Swet Columns

Japanese and English express ideas in different ways, as every translator is regularly reminded, and ensuring natural output sometimes requires a little reflection. This column offers a record of grapples with thorny words and phrases.

Word Wise: This Month’s Word Challenge

チャレンジ Charenji

By Richard Medhurst

It’s pretty common for loanwords to change their meaning as they enter Japanese from English and these can present translation difficulties. Take チャレンジ, which is used quite differently in its verb form in Japanese, inspiring such errors by Japanese learners of English (and out-of-their depth translators) as “I want to challenge skiing.” In the case ofスキーをチャレンジしたいです, it... more

Word Wise: Spreading the Word

普及 Fukyū

By Richard Medhurst

The widespread use of drones could bring economic growth, a recent NHK headline suggested, the Japanese ドローン普及で経済成長を featuring the highly versatile 普及. Given that the word is associated with spread and diffusion, it feels somehow appropriate that it is so prevalent across a range of Japanese texts. The choice of English translation will vary, depending on what... more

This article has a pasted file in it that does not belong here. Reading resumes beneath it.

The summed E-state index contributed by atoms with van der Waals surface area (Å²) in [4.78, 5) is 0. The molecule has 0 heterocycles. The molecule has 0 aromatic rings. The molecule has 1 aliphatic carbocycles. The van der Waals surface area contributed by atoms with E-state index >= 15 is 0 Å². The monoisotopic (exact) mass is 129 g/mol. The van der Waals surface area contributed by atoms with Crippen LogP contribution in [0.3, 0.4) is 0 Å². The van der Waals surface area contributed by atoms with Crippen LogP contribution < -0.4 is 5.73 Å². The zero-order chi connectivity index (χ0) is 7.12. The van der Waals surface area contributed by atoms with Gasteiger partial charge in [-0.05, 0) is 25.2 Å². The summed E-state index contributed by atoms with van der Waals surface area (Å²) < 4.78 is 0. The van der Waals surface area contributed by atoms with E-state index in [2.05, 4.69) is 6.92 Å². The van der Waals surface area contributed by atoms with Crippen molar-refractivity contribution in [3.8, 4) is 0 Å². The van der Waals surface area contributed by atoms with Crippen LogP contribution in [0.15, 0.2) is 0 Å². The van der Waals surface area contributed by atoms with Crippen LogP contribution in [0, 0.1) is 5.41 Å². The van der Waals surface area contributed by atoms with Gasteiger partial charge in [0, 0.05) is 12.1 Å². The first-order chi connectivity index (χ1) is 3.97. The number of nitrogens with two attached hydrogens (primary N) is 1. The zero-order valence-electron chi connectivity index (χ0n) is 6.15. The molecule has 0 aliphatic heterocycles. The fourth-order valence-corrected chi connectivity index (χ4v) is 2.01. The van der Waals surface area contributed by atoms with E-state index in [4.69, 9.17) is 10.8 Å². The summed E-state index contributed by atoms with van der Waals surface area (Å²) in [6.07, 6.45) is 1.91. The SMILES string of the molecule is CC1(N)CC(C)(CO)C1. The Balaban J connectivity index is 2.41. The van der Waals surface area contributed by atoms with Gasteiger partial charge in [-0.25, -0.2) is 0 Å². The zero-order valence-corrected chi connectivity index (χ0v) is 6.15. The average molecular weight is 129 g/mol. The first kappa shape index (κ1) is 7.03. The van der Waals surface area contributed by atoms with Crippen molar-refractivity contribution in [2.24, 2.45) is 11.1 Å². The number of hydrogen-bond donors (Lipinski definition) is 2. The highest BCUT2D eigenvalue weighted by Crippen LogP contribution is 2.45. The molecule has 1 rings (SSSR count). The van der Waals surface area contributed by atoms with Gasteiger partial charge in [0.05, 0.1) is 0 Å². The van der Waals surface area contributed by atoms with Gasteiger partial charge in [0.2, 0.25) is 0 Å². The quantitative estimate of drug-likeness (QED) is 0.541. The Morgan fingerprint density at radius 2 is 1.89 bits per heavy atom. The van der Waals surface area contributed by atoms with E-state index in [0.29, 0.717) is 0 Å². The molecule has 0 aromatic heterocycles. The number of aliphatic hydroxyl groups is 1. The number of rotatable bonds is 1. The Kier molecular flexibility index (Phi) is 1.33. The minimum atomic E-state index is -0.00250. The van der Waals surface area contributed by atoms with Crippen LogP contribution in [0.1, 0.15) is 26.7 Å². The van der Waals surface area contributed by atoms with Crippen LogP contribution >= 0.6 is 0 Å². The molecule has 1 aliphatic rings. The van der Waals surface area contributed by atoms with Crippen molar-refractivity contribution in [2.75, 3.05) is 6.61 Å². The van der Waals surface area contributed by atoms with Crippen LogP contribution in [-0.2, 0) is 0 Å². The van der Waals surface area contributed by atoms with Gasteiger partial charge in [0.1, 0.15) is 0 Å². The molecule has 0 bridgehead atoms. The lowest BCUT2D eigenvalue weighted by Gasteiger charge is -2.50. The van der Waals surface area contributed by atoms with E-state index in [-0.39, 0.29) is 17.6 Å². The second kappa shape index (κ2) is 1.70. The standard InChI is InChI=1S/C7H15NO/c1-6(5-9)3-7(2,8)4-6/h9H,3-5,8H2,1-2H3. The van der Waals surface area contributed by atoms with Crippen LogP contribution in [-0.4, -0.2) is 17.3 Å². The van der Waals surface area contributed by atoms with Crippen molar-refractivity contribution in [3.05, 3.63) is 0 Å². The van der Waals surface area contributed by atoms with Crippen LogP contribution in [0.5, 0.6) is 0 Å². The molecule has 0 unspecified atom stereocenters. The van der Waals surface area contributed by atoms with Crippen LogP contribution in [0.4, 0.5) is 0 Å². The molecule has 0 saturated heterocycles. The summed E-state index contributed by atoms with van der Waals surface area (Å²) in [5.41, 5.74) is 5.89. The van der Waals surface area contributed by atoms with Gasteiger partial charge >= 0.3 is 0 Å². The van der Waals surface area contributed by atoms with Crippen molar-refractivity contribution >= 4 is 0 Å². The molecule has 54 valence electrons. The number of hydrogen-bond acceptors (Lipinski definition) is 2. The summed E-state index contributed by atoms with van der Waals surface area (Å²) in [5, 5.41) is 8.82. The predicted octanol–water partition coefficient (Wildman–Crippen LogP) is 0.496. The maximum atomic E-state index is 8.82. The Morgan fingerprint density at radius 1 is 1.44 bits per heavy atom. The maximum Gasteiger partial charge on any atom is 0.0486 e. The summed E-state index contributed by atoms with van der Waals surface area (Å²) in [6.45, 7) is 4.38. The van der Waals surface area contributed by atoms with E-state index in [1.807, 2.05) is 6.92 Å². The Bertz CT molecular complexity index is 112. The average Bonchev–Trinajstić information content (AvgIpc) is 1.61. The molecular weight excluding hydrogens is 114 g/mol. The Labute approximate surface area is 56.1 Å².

Word Wise: The Senses of “Sacred”

聖地 Seichi

By Lynne E. Riggs  

This is the Japanese title for a series of articles about people who spearhead the creation of 聖地 for various attractions, such as film locations, anime settings, and blue jeans (see the original and the translation in three languages here). A perusal of the Internet shows that the word is widely used... more

Word Wise: Why Can’t We All Just Get On?

共生 Kyōsei

By Richard Medhurst

Look up 共生 in a J-E dictionary and you might find “symbiosis” or “coexistence,” but these rarely fit when I translate Japanese sentences. The former describes a mutual biological dependence, while the latter suggests a grudging acceptance. Take 自然と人類の共生; the ideal relationship between humanity and nature is generally described as “harmonious.” To talk of “harmony between people... more